I was greeted warmly by him and after a couple of signings and photos I left the very long queue and came home happy.

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Ralph at Norden Farm Centre for the Arts, Maidenhead.
16 November 2005
Marianne James

Marianne with Ralph and Allan Poyner
I wondered how the evening was going to progress when the announcer said "please welcome to the stage, Mr. Ralph McTell".................. (long pause with nothing happening)..............................
Eventually Ralph came out and before playing his first song said "That took me by surprise, I wasn't quite ready to come on out!" *
Anyway this was the set list:
Walk Into Morning
Nanna's Song
Maginot Waltz
I'm In The Jailhouse Now
Still In Dreams
Around The Wild Cape Horn
You Well-Meaning (on piano)
Sylvia (on piano)
Pity The Boy (the only number played on the Yamaha)
Streets of London
Saucers (Aquamarine)
Heron Song
Peppers and Tomatoes
Grande Affaire
Lost Boys
He was on form both musically and with his anecdotes.  I especially like the one about him finding a copy of YWMBMH at a car boot sale and trying to get one of his kids to go up and buy it for him.  "Aww Dad! You go and get it!" was their response.  So he did and when he asked how much the man said "40p".  Ralph gave him £1, got 60p change which he handed back and said "it's worth £1".  The man said, "Blimey! Is it?"
The theme for the evening was very much beginnings.  And even at the end of the evening he went back to the beginnings by playing Terminus.  One poignant comment after Nanna's Song was that "there's certainly more of my career behind me than there is to come".  I thought the set was a really good mix of old and new and I really do hope he keeps using the Gibson.  The sound was so different to the Yamaha - warmer, fuller, richer.  It did lack the edge that the Yamaha has for numbers like Peppers or Lost Boys though.......  (I did ask after the grand old lady and apparently she is frail but still keeping very well...!)
The synthesised string section effects on Sylvia worked.  It was almost eerie.  To hear You Well-Meaning live was magical.  The song that has been in my head since, though, is FIN.  That worked really well live and I hope I hear it again in future sets.  You were definitely right there in a 50s French film, you could almost hear an accordion playing…
As said in another thread somewhere sometime ago, when Ralph makes mistakes we seem to love him all the more.  He goofed the end of Peppers well by starting to sing completely the wrong verse.  The ever-true professional though he finished the verse and then sang the right one.  Nice one!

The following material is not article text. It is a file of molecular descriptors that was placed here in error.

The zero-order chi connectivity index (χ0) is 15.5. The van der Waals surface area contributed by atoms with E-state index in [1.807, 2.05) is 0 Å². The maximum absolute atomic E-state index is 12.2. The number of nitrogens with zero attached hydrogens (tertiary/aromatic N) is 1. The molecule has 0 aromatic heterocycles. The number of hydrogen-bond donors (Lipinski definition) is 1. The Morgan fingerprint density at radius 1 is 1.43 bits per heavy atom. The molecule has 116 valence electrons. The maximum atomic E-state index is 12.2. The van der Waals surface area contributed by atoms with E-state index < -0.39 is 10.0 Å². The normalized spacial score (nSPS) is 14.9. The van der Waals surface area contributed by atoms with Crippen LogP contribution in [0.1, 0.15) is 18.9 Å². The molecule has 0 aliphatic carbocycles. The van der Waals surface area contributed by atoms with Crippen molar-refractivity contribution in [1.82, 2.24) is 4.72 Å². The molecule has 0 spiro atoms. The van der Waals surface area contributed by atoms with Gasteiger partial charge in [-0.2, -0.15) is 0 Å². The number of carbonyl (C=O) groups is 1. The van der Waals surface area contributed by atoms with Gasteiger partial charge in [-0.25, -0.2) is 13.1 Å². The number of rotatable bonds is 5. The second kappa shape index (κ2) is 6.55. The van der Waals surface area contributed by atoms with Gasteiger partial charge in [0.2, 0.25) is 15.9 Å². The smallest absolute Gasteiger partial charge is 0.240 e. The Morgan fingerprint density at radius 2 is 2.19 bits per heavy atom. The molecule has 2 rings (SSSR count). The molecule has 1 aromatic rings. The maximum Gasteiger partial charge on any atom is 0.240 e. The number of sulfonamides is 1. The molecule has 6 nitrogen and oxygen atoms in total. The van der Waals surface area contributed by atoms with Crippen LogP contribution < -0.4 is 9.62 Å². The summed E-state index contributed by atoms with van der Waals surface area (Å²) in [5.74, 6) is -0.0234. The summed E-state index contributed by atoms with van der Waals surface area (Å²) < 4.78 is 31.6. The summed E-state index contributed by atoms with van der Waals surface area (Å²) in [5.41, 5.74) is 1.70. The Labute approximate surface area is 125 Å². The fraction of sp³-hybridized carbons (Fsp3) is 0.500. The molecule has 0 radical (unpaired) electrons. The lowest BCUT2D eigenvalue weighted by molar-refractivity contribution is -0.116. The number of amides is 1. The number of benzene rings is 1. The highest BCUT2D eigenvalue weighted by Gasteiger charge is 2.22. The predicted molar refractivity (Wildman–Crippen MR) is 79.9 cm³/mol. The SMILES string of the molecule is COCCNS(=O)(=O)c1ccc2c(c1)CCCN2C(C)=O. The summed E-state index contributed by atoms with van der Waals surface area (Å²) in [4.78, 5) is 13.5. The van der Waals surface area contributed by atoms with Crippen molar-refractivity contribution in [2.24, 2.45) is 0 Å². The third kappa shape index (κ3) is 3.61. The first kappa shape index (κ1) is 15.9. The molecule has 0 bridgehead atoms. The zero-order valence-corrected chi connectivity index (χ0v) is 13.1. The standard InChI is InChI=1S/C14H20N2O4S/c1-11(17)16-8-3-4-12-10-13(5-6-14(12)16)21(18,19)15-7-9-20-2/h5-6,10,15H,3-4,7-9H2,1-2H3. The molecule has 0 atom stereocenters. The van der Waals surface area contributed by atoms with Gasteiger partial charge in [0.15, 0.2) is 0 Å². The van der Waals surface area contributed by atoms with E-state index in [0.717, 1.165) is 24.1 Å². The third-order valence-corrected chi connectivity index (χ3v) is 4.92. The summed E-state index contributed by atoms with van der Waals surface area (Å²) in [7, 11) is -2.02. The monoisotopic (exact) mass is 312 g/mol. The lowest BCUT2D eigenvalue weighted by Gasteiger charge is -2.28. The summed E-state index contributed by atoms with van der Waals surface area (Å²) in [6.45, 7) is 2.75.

Anji was intricately and superbly played and the picking on Jailhouse was electrifying.
Al and I met up again after the show and waited for our "2 minutes".  In the event it turned out to be nearly 10 minutes.  So nice that one of the pics taken was of Al and I together with Ralph. My few minutes were exceptionally special this time round.  Can't wait for the next opportunity to see him again.
And blow me, found another unexpected Ralphite at work this morning.  I'll be dragging her along as well to the next gig.

*Reading your review reminded me that from where I was sat what confused me about the start was that when the announcer asked us all to welcome Ralph, the door to the right of the stage opened and a bloke walked in to take his seat just as Ralph emerged from behind the right side of the stage. Quite a few people by me giggled cos I think a few of us had all simultaneously thought what an odd thing it was for Ralph to have to open a door to get on stage when in fact it wasn't actually him we were watching but somebody else entirely just arriving late.  
Allan Poyner

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Ralph McTell: The Lowry in Salford
Saturday 5th November 2005
John Chester

Ralph walked on stage to the usual great welcome, thanked the sell-out audience for turning out on Guy Fawkes night and started with his new song 'On This Road' telling us that as it had been pointed out to him that most of his songs were good set or concert finishing songs he thought it was time he wrote a starter. I got the immediate impression that the 'up close' tour had done Ralph a lot of good. He seemed to relax a lot quicker than in the past. The next song was a beautifully played 'Nanna's Song', followed by 'England 1914'. Ralph linked this with the next song, 'Maginot Waltz', with references to his grandfather and 'uncle' Charlie. 'Still in Dreams' the new 'Cape Horn' and 'I'm Not Really Blue' followed, then it was over to the piano for a slightly nervous 'You Well Meaning Brought Me Here' and 'Sylvia'. Back to the great new Gibson with Ralph inviting requests. He did 'Nettle Wine' faultlessly, "I know this sounds easy, but it's really difficult..." He then played my request,'FIN'. Thanks, Ralph.
A story of Uncle Reg's allotment was followed by 'Peppers and Tomatoes' and 'Streets of London'. An intro to 'Streets' I hadn't heard before involving a photo of Ralph in the Hemel Hempstead evening paper with the caption, "Have you seen the old man". A nice version of Davy Graham's 'Anji'led to 'Easter Lilies'. Then it was time for 'Lost Boys' and Ralph exited the stage to return inevitably a few moments later as a result of enthusiastic applause to return to the piano and leave us with a beautiful rendition of 'Naomi'.
A great evening made special by Ralph's warmth and usual accomplished performance. The new guitar made a huge difference to the sound; I for one am glad he's found an old Gibson to his liking. I look forward to seeing Ralph further down the road.

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Ralph McTell Barnfield Theatre Exeter 29th September 2005
“If you want to feel alive then you have to flirt with death”
Mike Cohen